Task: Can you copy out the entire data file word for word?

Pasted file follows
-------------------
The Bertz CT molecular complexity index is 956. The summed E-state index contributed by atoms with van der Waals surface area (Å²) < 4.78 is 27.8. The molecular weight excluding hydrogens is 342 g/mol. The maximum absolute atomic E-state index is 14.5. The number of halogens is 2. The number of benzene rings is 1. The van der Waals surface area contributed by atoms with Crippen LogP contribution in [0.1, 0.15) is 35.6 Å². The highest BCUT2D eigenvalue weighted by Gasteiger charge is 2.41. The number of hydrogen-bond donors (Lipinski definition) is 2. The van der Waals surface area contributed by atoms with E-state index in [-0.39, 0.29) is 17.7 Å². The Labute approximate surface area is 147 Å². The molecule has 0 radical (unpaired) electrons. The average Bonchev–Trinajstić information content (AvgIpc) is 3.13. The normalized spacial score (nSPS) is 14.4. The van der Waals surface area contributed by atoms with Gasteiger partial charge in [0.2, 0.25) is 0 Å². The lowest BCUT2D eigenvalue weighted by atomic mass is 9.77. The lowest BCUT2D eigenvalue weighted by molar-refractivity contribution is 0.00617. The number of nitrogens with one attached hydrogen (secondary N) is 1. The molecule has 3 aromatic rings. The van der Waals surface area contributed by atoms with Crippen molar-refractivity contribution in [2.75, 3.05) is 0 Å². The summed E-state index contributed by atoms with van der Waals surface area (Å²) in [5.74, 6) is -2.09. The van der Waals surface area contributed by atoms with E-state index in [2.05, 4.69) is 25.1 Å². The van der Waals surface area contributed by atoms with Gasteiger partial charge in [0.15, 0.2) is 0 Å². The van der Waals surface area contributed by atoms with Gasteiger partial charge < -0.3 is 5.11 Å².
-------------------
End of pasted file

The Bertz CT molecular complexity index is 956. The summed E-state index contributed by atoms with van der Waals surface area (Å²) < 4.78 is 27.8. The molecular weight excluding hydrogens is 342 g/mol. The maximum absolute atomic E-state index is 14.5. The number of halogens is 2. The number of benzene rings is 1. The van der Waals surface area contributed by atoms with Crippen LogP contribution in [0.1, 0.15) is 35.6 Å². The highest BCUT2D eigenvalue weighted by Gasteiger charge is 2.41. The number of hydrogen-bond donors (Lipinski definition) is 2. The van der Waals surface area contributed by atoms with E-state index in [-0.39, 0.29) is 17.7 Å². The Labute approximate surface area is 147 Å². The molecule has 0 radical (unpaired) electrons. The average Bonchev–Trinajstić information content (AvgIpc) is 3.13. The normalized spacial score (nSPS) is 14.4. The van der Waals surface area contributed by atoms with Gasteiger partial charge in [0.2, 0.25) is 0 Å². The lowest BCUT2D eigenvalue weighted by atomic mass is 9.77. The lowest BCUT2D eigenvalue weighted by molar-refractivity contribution is 0.00617. The number of nitrogens with one attached hydrogen (secondary N) is 1. The molecule has 3 aromatic rings. The van der Waals surface area contributed by atoms with Crippen molar-refractivity contribution in [2.75, 3.05) is 0 Å². The summed E-state index contributed by atoms with van der Waals surface area (Å²) in [5.74, 6) is -2.09. The van der Waals surface area contributed by atoms with E-state index in [2.05, 4.69) is 25.1 Å². The van der Waals surface area contributed by atoms with Gasteiger partial charge in [0.15, 0.2) is 0 Å². The van der Waals surface area contributed by atoms with Gasteiger partial charge < -0.3 is 5.11 Å².